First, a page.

So, it doesn’t seem like these tuition increases are really worth it. What the university ought to do is own up to the fact that the golden days of ever-increasing budgets are over, and do what every other governmental entity (with the exception of the federal government) on earth has been doing for the last few years: make real, hard cuts.

Wait, We get to Save $10? What’s the Catch?

CRDaily

GREAT NEWS GUYS! We, as students will be paying so much less next year according to the associate provost and co-chairman of the student fee advisory committee, Dwayne Pinkney, and the Daily Tar Heel. We are saving $10.41 in student fees. Wait what? No, do not look over at the unprecedented 40% increase in tuition (almost $3000!) that in-state students could very well experience next year. And definitely do not look at the once-defeated sales tax (which aims to suck an additional $2.5 million out of the pockets of Orange County residents) that the Orange County Democrats are trying to sneak into “the books” with an off-year referendum.
Putting away the sarcasm and being overly fair to the DTH, they did cursorily mention the massive tuition increase in the closing sentences of the article (I might add that this mention came well off the front page, where all the praise for reduced fees was seen). The simple fact is, however, that the students of Chapel Hill are going to experience an increase in their expenses if either of these proposals is implemented.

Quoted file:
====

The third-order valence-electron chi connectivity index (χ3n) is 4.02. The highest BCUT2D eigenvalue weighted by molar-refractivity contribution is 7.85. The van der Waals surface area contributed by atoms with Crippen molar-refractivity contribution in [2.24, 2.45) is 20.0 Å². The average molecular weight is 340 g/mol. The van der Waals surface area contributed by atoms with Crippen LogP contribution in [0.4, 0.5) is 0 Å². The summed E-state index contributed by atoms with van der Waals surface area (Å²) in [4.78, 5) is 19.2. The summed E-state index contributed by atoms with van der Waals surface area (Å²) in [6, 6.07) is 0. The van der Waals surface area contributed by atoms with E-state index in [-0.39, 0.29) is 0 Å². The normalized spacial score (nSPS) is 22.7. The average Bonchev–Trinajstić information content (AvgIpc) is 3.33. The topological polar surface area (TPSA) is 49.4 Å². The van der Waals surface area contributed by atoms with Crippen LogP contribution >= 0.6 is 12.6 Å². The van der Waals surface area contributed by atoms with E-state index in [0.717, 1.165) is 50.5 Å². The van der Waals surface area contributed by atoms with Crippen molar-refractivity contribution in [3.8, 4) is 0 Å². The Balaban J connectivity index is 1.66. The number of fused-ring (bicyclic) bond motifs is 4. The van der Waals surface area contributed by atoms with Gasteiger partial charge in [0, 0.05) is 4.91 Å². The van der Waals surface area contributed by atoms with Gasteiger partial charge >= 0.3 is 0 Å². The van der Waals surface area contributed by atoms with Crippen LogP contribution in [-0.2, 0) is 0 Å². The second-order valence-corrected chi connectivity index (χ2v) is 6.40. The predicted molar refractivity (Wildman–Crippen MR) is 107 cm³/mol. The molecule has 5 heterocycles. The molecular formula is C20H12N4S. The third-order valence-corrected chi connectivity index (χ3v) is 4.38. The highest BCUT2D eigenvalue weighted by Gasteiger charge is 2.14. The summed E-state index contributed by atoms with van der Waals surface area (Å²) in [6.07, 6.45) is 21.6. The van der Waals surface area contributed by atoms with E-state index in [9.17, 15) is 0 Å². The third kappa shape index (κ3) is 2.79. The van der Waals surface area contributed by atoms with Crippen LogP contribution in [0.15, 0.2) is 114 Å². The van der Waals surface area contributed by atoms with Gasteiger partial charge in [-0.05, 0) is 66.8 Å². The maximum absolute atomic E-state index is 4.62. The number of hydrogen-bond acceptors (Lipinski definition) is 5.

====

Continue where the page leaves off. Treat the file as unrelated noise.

The tuition increase would have the greatest effect on UNC students, so I will address it first. Carolina attracted one of the most competitive incoming freshman classes in recent history because we offered an amazing education at one of the best prices in the country at a time of great economic hardship. We can pontificate about the attractiveness of the “Carolina Way” or our first rate research facilities, which are both great, but if we are being honest, in an economy like ours, the primary attraction to this school for many prospective freshmen is its great value. If we were to adopt this tuition increase, we would necessarily reduce our competitive edge. Also, to those who argue that the cuts to higher education funding by the State House have inflicted an undue burden on Carolina academics and that this burden must be compensated for through other forms of income, I would point out that even if classroom funding were increased because of higher tuition, the educational experience of every student would be negatively impacted by the absence of intelligent students who could no longer enroll here because of the increased financial burden. Finally, with regard to tuition, I am not saying that there should be no tuition increase whatsoever. I am merely pointing out that a 40% increase (or 25% or 15% or 10% increases for that matter) is an extraordinary burden to expect a student population to bear, especially when our great value is what is attracting more students to us in the first place. There is usually a cap of a 6.5% increase in tuition each year, and any increase above that (which is about $455.52 this year) is too much.